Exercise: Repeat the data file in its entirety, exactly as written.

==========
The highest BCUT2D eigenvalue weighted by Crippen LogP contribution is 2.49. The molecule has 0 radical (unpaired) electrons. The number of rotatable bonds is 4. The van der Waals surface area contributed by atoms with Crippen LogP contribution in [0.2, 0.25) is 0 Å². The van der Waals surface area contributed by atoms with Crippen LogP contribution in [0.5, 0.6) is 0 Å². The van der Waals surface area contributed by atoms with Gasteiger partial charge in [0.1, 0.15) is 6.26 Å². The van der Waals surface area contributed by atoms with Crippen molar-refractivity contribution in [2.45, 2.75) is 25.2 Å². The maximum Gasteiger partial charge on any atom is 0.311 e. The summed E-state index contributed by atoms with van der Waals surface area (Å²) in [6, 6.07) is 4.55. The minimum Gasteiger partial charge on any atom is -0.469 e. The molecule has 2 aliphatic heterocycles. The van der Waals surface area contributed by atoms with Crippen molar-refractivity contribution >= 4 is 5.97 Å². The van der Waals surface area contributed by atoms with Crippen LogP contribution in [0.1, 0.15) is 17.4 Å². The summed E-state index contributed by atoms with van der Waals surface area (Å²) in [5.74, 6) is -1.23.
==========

The highest BCUT2D eigenvalue weighted by Crippen LogP contribution is 2.49. The molecule has 0 radical (unpaired) electrons. The number of rotatable bonds is 4. The van der Waals surface area contributed by atoms with Crippen LogP contribution in [0.2, 0.25) is 0 Å². The van der Waals surface area contributed by atoms with Crippen LogP contribution in [0.5, 0.6) is 0 Å². The van der Waals surface area contributed by atoms with Gasteiger partial charge in [0.1, 0.15) is 6.26 Å². The van der Waals surface area contributed by atoms with Crippen molar-refractivity contribution in [2.45, 2.75) is 25.2 Å². The maximum Gasteiger partial charge on any atom is 0.311 e. The summed E-state index contributed by atoms with van der Waals surface area (Å²) in [6, 6.07) is 4.55. The minimum Gasteiger partial charge on any atom is -0.469 e. The molecule has 2 aliphatic heterocycles. The van der Waals surface area contributed by atoms with Crippen molar-refractivity contribution >= 4 is 5.97 Å². The van der Waals surface area contributed by atoms with Crippen LogP contribution in [0.1, 0.15) is 17.4 Å². The summed E-state index contributed by atoms with van der Waals surface area (Å²) in [5.74, 6) is -1.23.